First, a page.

Once your business has picked up a bit of press and is generating buzz, you’re bound to start getting calls from other businesses asking if they can partner with you. Maybe all they want to do is exchange website links. Other times, they may want to combine resources to get a better deal on supplies or services, or they might request that you promote their products in exchange for a commission.
small Business questions
In more prosperous times, businesses were advised to budget a good amount of money for marketing. During this economic downturn I have learned that while businesses scrape by, money for marketing is scarce and many innovative business owners are learning to reach out to fellow small businesses as a new low to no-cost method to spread the word for their goods and services.
Looking ahead ten years, it is easy for me to see that nearly every single person on the planet will have a global small business that hopefully will become BIG someday. This evolution will be similar to the shift from black and white television to color. If you had tried to watch black and white television for the rest of your life — which some consumers attempted to do because they didn’t have the money to buy a color set or hated change — that set someday would die. At some point, to repair it would have cost far more than a brand new color TV. So whether they liked it or not, consumers had to move with the masses and upgrade to the new color technology. They soon discovered it was the coolest invention ever and the best investment that money could buy! That’s how I envision the radical shift from small business to global small business.
“It’s The Most Wonderful Time of The Year.” “I’ll Be Home for Christmas.” “Joy to The World.” “Deck the Halls.” “Jingle Bells.”
Small business owners are getting smarter — or at least their phones are. 34 percent of small business owners in the U. S. now use a smartphone, according to a recent survey by Discover.
Will you be working over the holidays? If so, you’re in good company.
Looking to tap into the billions of dollars that municipal governments spend annually on goods and services, from break-room coffee to janitorial help? Being a local, sustainable small business may give you an edge over the competition, especially if you’re in Ohio.
If a salesperson came knocking with a no-cost, scientifically proven way to help your employees be more productive, would you answer the door? If that person then told you to let your staff — and yourself — take a nap during business hours, would you send them packing?
A & J is a sheetmetal manufacturer located in the heart of Silicon Valley. The majority of the company’s business involves precision sheetmetal fabrication for high-tech manufacturing companies all over the world. Amrik Atwal started the business in 1994 and his wife, Jagtar, soon joined in 1996. The company has weathered the storms of the dot-com era and the recent economic downturn, and is focused on continuing growth.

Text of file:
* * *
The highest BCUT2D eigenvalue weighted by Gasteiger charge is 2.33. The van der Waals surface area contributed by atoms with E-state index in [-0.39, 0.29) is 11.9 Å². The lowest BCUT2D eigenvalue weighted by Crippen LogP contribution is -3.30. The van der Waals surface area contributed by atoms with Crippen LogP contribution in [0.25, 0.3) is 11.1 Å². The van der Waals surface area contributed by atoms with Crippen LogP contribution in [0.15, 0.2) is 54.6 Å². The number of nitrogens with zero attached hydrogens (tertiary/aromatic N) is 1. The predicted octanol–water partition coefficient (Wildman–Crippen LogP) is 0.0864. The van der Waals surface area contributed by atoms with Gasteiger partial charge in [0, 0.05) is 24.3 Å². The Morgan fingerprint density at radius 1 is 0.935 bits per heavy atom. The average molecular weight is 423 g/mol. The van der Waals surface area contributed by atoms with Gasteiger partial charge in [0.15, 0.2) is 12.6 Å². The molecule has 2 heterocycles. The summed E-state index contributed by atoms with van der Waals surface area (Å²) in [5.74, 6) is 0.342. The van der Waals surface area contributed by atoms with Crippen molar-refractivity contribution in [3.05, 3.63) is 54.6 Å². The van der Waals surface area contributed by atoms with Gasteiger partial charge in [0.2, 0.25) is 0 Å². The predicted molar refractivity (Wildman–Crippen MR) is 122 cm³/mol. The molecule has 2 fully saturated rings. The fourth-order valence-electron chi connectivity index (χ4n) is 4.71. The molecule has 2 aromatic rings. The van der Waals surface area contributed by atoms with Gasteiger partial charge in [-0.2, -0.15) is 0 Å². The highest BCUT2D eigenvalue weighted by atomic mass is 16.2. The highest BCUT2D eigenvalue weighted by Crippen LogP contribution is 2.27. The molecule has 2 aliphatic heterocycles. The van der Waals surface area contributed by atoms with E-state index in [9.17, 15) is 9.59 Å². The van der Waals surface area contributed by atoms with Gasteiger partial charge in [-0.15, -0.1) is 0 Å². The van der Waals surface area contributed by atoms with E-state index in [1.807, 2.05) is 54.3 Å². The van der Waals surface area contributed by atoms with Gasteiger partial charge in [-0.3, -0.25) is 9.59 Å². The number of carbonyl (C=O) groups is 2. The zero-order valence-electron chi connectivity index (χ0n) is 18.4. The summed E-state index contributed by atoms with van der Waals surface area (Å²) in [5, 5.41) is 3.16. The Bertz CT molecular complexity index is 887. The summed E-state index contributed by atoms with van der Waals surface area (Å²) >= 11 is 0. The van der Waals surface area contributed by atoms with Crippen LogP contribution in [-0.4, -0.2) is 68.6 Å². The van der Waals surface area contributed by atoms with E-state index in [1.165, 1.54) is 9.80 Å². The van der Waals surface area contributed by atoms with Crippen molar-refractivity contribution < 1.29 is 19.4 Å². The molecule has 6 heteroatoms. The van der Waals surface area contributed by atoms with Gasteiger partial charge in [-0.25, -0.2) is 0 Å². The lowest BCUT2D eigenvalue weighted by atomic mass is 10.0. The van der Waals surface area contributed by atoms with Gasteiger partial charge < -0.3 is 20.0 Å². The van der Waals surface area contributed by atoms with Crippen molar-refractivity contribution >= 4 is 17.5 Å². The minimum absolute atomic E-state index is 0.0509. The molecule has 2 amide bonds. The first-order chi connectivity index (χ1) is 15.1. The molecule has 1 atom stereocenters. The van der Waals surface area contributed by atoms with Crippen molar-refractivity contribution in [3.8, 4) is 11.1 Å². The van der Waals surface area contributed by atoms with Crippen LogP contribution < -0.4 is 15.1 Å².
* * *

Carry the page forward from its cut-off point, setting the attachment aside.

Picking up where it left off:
If you have a small business, most entrepreneurs like yourself start with a home-based office to save money. But if your home is too small to house your office, what should you do? Many people convert their garage into an office to have a quiet refuge from their kids, their pets, or a spouse who may also be working in the home.
As someone who is frequently bombarded with spammy newsletters from a million different sources, I-m always hesitant to add another newsletter to the mix. After a year of only sending infrequent emails when news came up, I decided the time had come for our business to get started with something more formal. I just needed to make sure we did it right.
With laws forbidding handheld mobile phone use while driving on the books in at least eight states and many more localities, a wireless headset is a must for anyone who needs to phone on the go. The CommandOne Bluetooth headset from Motorola is one example of the latest generation of wireless headsets that pack a lot of features and performance into a very small package.
Despite talk this week of tax cuts and federal stimulus, the U. S. economy will face severe challenges for some time to come. Small businesses have been especially hard hit by the difficulties imposed by the current economic climate and many small business owners are trying to figure out how to help their businesses grow by using technology in creative ways.
Drew Raphael always knew he wanted to be an entrepreneur. Yet, he never imagined that after his corporate marketing job was downsized that his entrepreneurial spirit would lead him to start Dead Apple Tours. It-s a unique Big Apple experience that guides tourists (in a hearse, of course) around New York City to visit the locations where the famous have passed away. Raphael admits that some of his biggest concerns are remaining competitive in a tough tourism market and taking risks in order to grow his business.